The following comes from the Transition website.

…We live in an oil-dependent world, and have got to this level of dependency in a very short space of time, using vast reserves of oil in the process — without planning for when the supply is not so plentiful. Most of us avoid thinking about what happens when oil runs out (or becomes prohibitively expensive), but The Transition Handbook shows how the inevitable and profound changes ahead can have a positive outcome. These changes can lead to the rebirth of local communities, which will grow more of their own food, generate their own power, and build their own houses using local materials. They can also encourage the development of local currencies, to keep money in the local area.

The book has three sections, the Head, the Heart and the Hands. The Head explores the issues of peak oil and climate change, and how when looked at together, we need to be focusing on the rebuilding of resilience as well as cutting carbon emissions. It argues that the focus of our lives will become increasingly local and small scale as we come to terms with the real implications of the energy crisis we are heading into. The Heart looks at where we find the personal tools for responding to what can feel like overwhelming challenges. It argues that key to our success will be our ability to generate positive visions of future, to harness the power of engaged optimism, and overcome powerlessness. The Hands offers a detailed exploration of the Transition model, setting out its principles, its origins, the 12 Steps of Transition, how they were applied in the first year of Transition Town Totnes, as well as offering a taste of how the model has been applied in a range of other settings. The book also contains lots of ‘Tools for Transition’, exercises and activities that can help to deepen this work in your community.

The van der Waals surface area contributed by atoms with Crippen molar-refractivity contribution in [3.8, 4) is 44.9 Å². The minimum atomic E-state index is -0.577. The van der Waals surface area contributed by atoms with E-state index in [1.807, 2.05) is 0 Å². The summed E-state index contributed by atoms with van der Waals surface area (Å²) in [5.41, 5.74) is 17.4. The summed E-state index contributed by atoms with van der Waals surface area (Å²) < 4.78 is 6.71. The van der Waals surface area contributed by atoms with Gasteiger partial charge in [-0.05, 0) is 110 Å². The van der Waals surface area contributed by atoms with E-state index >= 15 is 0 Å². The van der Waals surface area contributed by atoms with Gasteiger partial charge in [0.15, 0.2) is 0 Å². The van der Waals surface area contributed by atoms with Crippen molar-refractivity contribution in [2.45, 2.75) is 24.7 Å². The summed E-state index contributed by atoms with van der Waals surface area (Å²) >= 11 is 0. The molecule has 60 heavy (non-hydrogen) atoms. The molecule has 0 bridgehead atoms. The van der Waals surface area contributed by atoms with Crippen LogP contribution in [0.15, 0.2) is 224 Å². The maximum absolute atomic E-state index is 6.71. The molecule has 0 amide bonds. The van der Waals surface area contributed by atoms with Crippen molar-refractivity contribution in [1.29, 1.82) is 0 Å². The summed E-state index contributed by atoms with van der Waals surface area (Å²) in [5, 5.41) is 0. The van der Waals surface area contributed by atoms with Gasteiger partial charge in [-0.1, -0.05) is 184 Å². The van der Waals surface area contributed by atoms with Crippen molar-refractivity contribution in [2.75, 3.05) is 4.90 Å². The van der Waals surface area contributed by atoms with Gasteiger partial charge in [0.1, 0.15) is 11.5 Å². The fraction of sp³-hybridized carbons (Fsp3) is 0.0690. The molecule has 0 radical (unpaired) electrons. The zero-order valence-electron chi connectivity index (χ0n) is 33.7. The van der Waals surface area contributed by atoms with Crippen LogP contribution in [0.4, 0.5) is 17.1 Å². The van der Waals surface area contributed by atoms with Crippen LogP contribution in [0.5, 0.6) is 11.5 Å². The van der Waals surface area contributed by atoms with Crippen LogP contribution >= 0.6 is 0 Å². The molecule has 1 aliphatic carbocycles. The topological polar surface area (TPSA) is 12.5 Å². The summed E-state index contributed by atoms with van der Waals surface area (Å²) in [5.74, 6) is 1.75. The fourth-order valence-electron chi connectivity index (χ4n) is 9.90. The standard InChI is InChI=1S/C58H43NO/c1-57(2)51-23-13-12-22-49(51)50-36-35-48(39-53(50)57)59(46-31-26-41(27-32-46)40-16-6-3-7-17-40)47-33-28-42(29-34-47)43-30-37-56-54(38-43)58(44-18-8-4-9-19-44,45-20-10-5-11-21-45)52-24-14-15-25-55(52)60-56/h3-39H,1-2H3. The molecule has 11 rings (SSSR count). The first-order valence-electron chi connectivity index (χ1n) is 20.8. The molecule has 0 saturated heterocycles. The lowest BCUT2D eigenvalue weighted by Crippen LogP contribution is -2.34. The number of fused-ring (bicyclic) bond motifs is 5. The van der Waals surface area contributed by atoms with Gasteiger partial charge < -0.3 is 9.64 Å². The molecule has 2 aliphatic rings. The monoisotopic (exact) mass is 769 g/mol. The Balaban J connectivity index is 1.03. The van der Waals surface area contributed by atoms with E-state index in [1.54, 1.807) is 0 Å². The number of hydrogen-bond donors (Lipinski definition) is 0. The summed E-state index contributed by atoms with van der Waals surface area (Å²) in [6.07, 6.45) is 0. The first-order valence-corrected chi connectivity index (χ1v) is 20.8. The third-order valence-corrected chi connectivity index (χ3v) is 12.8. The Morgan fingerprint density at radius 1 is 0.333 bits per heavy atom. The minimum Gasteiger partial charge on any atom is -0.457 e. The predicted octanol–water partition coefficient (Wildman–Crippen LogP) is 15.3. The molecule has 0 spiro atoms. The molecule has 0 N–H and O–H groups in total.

There are now over 40 Transition Towns in the UK, with more joining as the idea takes off. With little proactivity at government level, communities are taking matters into their own hands and acting locally. If your town is not a Transition Town, this upbeat guide offers you the tools for starting the process. It is a process which is, as Richard Heinberg writes in his Foreword, “more like a party than a protest march”….

Yeah, I know, it sounds a little “hippy dippy,” but I think maybe that’s not such a bad thing. Maybe it’s even necessary… If we’re going to pull our shit together and make it though the next 100 years, we’re going to have to rally people around these regional, shared, positive visions of the future. Fear isn’t enough to motivate people to make a change. They need to think that something’s in it for them, that there’s something better on the horizon.

I’m just getting back from a week with my mother’s family in Georgia. Linette, Clementine and I flew. Everyone else drove. In all, there were six cars, and each traveled close to 1,000 miles. I tried to stay positive, and enjoy the week, but I found it difficult not to think that maybe we as a family wouldn’t be able to do such things in the future…. It also didn’t help that my choice of light summer reading was Cormac McCarthy’s “The Road.”